Now assume that this principle were to apply not only within a profession--that a dentist earning $200,000 a year must be contributing exactly twice as much to society as a dentist earning $100,000 a year--but also between professions. Then you are left with the assertion that Donald Trump contributes more to society than a thousand teachers, nurses, or police officers. It is Wall Street, of course, that offers the ultimate rebuttal of the assumption that the market determines social value. An enormous proportion of upper-income growth over the last twenty-five years accrued to an industry that created massive negative social value--enriching itself through the creation of a massive bubble, the deflation of which has brought about worldwide suffering.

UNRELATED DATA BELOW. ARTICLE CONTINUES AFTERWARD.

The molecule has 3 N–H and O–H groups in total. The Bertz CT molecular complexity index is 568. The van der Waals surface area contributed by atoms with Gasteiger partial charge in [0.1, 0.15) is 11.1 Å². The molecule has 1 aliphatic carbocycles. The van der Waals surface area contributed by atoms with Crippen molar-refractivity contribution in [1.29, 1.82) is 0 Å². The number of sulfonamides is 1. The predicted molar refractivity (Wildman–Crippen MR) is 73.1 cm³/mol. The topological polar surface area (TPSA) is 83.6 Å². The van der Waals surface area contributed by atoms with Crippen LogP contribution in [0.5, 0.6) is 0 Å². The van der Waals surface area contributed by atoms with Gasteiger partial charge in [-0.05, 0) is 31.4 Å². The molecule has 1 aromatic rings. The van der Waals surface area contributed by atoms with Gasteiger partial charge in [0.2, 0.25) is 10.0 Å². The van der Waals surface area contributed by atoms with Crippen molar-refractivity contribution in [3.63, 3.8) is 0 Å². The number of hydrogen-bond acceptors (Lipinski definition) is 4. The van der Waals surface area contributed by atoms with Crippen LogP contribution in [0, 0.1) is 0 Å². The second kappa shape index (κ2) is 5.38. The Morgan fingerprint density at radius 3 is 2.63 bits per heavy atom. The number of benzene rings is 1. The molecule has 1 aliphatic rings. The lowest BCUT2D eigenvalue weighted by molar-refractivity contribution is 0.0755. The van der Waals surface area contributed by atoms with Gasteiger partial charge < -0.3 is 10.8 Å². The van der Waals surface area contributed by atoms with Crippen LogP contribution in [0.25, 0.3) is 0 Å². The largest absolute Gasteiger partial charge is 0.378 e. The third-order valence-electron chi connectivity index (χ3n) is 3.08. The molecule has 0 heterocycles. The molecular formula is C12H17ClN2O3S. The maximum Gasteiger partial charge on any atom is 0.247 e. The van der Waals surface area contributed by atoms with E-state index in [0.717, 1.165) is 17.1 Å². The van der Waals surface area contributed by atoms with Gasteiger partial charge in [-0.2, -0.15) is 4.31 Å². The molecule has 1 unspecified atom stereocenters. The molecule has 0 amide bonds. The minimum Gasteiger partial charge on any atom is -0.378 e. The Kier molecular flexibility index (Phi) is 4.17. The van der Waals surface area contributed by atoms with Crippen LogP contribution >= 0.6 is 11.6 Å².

The reality of the contemporary United States is that, even as income inequality has exploded, the average tax rate paid by the top 1 percent has fallen by about one-third over the last twenty-five years. Again: it has fallen. The rich have gotten unimaginably richer, and at the same time their tax burden has dropped significantly. And yet conservatives routinely describe this state of affairs as intolerably oppressive to the rich. Since the share of the national income accruing to the rich has grown faster than their average tax rate has shrunk, they have paid an ever-rising share of the federal tax burden. This is the fact that so vexes the right.And here is a piece on the sociopathic dimension of Randian ideology: